Another election season has begun

I T SOMETIMES SEEMS LIKE election season never ends. After all, it was just a month ago that voters went to the polls in a costly, loud and contentious general election for state and federal offices.

Now, things are already underway for the next election – the April 2015 general election.

Candidates for local offices in towns, villages and cities and on school boards began circulating their nomination papers this week, to be turned in the first week in January.

The election is scheduled for Tuesday, April 7, and the primary – if needed – will be Tuesday, Feb. 17.

Admittedly, this election will not generate the same level of rhetoric and vitriol as the last one, and advertisements for candidates will not dominate newspapers, the airwaves and, increasingly, the internet and social media the way the last one did.

And this election will not generate nearly the same level of voter turnout as the last one.

That is unfortunate.

Because this election impacts all of us tremendously, quite literally right where we live.

The people we elect in April will set our local budgets and property tax rates. They will decide how our children are educated and prepared for the future. They will decide how much police, fire and other protection we receive for our homes and properties. They will decide what streets will get fixed, how snow will be removed in the winter, what kind of recreation and leisure activities are available to the public.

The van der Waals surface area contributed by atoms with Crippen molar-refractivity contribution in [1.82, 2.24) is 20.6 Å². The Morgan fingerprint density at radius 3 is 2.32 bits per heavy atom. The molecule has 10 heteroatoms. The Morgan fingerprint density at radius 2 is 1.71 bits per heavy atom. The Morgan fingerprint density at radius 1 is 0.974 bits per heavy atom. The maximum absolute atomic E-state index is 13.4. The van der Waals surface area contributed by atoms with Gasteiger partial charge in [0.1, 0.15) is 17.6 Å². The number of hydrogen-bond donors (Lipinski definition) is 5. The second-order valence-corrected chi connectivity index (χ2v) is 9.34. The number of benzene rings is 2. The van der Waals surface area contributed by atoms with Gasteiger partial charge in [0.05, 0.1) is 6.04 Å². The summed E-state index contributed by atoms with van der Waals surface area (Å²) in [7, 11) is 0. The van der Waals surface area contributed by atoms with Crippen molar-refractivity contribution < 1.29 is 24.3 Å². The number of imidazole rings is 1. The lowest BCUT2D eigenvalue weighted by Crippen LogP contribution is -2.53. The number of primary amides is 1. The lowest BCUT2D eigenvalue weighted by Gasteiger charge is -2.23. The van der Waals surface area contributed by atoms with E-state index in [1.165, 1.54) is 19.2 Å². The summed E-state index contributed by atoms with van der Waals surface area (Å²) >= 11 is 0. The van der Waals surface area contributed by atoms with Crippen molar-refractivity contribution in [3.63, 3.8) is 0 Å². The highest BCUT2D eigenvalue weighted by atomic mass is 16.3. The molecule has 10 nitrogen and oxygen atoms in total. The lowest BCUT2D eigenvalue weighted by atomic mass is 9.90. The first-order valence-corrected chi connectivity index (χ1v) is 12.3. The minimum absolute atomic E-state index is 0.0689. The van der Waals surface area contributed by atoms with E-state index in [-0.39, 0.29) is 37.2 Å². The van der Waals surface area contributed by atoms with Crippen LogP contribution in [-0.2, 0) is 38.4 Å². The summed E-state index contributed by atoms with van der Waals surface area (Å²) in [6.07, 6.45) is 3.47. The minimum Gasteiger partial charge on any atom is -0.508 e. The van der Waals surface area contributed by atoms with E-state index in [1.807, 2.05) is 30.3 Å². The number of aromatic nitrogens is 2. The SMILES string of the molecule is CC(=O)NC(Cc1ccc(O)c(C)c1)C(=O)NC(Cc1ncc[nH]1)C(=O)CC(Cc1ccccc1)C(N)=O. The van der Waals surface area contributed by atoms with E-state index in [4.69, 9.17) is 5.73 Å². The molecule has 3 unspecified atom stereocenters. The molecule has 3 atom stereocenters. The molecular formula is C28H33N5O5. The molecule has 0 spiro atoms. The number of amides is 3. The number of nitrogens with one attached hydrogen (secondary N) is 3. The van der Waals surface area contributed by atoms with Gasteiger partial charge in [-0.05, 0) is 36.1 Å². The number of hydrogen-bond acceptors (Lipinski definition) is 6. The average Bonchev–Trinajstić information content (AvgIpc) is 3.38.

In other words, they will make the decisions that will impact the everyday lives of each and every one of us – and yet they will be elected to their positions by a relative handful of people, in most cases.

That won’t stop many people from complaining about local taxes, policies, government and other issues – even though most don’t bother to exercise their most important role in the process, voting for local officials.

It was former Speaker of the House of Representatives Tip O’Neill who famously said, “All politics is local.” That phrase can have many meanings, but it is also very literally true.

To be fair, many non-voters will contend that, in local elections, they have nothing to vote for as most candidates run unopposed.

That’s true, and that’s to be regretted as well.

There should be more candidates, more participation and more interest in local elections. Perhaps that will change this time around.

And for those who tire of all elections and campaigns, you can at least take comfort in the knowledge that the April general election is the only scheduled election in 2015.

That should give you just enough time to get ready for the 2016 elections.


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